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What it’s like to be a veteran of a war that never ends

May 26, 2017 at 6:20 PM EDT
Sometimes author Brian Castner asks himself, “How many tours would have been enough to know, deep down in my bones, that I had done my part?” After three tours, Castner got home from Iraq a decade ago. But the war isn’t over; it’s just gone on without him. Castner gives his humble opinion on why being a veteran today feels like having unfinished business.
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HARI SREENIVASAN: Tonight: reflections from author Brian Castner, who offers his Humble Opinion on why he felt most at home overseas fighting what he calls the forever war.

BRIAN CASTNER, Author, “The Long Walk”: It’s a little odd to be a veteran of a war that doesn’t end.

I did three tours, got home from Iraq a decade ago. You think you have moved on, put the war in its place, and then you see Tomahawk cruise missile strikes on cable news, and you’re reminded that your war isn’t over. It’s just gone on without you.

Some of us call it the forever war, the invasions of Afghanistan and Iraq, bombing Libya and Yemen, raids all over Africa, and now Army Rangers and Marine Corps artillery in Syria. It’s already the longest war in American history, and I have given up thinking peace is coming any time soon.

Our nation has an all-volunteer military, and people join for lots of reasons: education, a sense of adventure, patriotism. But staying in the military, racking up five, six, seven tours, that’s a different kind of decision.

There are plenty of ways to pay for college that don’t involve getting shot at over and over again. So why did I do it? Why do soldiers choose to keep serving in the forever war?

I was an explosive ordnance disposal technician, EOD, we call it, the bomb squad. After my last Iraq tour, I was worn out mentally and physically. But my EOD brothers and sisters were dying, and I needed to stay to protect them.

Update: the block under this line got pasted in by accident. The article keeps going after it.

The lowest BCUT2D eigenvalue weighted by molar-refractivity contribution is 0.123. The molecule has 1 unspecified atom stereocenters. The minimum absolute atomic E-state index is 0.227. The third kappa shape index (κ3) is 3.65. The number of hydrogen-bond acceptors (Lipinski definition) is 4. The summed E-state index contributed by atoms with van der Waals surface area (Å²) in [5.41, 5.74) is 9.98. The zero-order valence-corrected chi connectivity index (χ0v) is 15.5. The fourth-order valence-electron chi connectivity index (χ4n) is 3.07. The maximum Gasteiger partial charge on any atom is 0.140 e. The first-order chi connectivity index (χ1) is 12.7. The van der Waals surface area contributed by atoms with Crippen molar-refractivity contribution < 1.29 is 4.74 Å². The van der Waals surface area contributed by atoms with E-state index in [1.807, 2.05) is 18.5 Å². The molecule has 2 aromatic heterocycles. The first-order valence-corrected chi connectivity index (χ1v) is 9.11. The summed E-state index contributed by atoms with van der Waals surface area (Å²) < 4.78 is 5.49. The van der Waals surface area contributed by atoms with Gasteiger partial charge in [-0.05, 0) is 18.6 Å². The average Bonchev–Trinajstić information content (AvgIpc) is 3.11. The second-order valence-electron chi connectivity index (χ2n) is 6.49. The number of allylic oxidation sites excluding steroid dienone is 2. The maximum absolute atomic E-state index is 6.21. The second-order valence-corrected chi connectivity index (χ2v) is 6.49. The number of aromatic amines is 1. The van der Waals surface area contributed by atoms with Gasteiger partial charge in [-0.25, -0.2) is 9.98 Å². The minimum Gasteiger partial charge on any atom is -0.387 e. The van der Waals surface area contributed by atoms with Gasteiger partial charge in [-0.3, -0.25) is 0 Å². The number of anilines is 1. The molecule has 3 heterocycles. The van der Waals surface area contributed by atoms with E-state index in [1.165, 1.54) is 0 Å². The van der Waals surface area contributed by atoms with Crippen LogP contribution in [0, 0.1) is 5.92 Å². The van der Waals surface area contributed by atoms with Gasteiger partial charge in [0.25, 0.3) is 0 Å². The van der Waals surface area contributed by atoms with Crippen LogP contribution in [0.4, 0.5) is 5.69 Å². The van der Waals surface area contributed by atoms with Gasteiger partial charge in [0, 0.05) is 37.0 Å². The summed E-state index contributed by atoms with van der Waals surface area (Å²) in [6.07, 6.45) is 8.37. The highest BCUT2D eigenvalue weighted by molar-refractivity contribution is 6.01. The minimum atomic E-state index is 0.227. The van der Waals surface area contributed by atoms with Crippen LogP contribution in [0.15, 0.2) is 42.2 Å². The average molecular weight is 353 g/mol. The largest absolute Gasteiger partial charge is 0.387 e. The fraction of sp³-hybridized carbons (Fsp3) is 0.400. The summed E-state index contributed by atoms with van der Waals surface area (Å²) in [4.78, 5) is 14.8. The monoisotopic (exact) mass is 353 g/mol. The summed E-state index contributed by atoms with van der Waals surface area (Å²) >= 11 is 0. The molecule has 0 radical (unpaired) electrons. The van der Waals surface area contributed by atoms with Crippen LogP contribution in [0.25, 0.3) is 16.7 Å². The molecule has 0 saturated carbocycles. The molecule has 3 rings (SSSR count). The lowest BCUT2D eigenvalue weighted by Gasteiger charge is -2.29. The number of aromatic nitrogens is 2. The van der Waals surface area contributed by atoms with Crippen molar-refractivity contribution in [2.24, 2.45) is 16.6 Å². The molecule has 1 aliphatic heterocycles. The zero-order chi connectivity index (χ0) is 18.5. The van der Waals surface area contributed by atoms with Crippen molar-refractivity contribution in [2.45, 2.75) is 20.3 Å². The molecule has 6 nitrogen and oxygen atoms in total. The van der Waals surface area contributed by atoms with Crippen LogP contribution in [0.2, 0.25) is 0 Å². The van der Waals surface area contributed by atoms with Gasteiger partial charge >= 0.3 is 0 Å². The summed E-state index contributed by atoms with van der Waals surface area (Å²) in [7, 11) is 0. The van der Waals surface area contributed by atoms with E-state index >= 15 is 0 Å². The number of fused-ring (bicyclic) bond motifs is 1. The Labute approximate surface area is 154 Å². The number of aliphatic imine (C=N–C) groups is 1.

Such a feeling provides intense meaning, but also, in the forever war, limitless obligation. Our little tribe has lost more than its share, disarming those infamous roadside bombs, and I found it harder to stop going back than to go the first time, because, at its core, EOD work is about lifesaving, not killing.

How do you say, I’m too tired, I can’t help anyone else? It’s a devil’s bargain, choosing between one’s tribe and one’s family. On the one hand, I needed to be in Iraq to keep my comrades alive. And, on the other, every moment I was gone, I wasn’t a good husband or dad.

Sometimes, I ask myself, how many tours would have been enough to know, deep in my bones, that I had done my part? This isn’t survivor’s guilt, or nostalgia for the adrenaline. That is just shallow, fades with youth.

It’s a haunting sense that I let my comrades down by giving up before the job was done. But that’s the paradox, right, because it feels like this business will never be finished.

For years, I maintained this fantasy that I would get a phone call from my old unit. We need you back, they’d say. I kept all my gear packed in a trunk in the basement, just in case.

I don’t want to go back to Iraq. But I also don’t want my brothers and sisters to go back without me. The end of the forever war can’t come soon enough.

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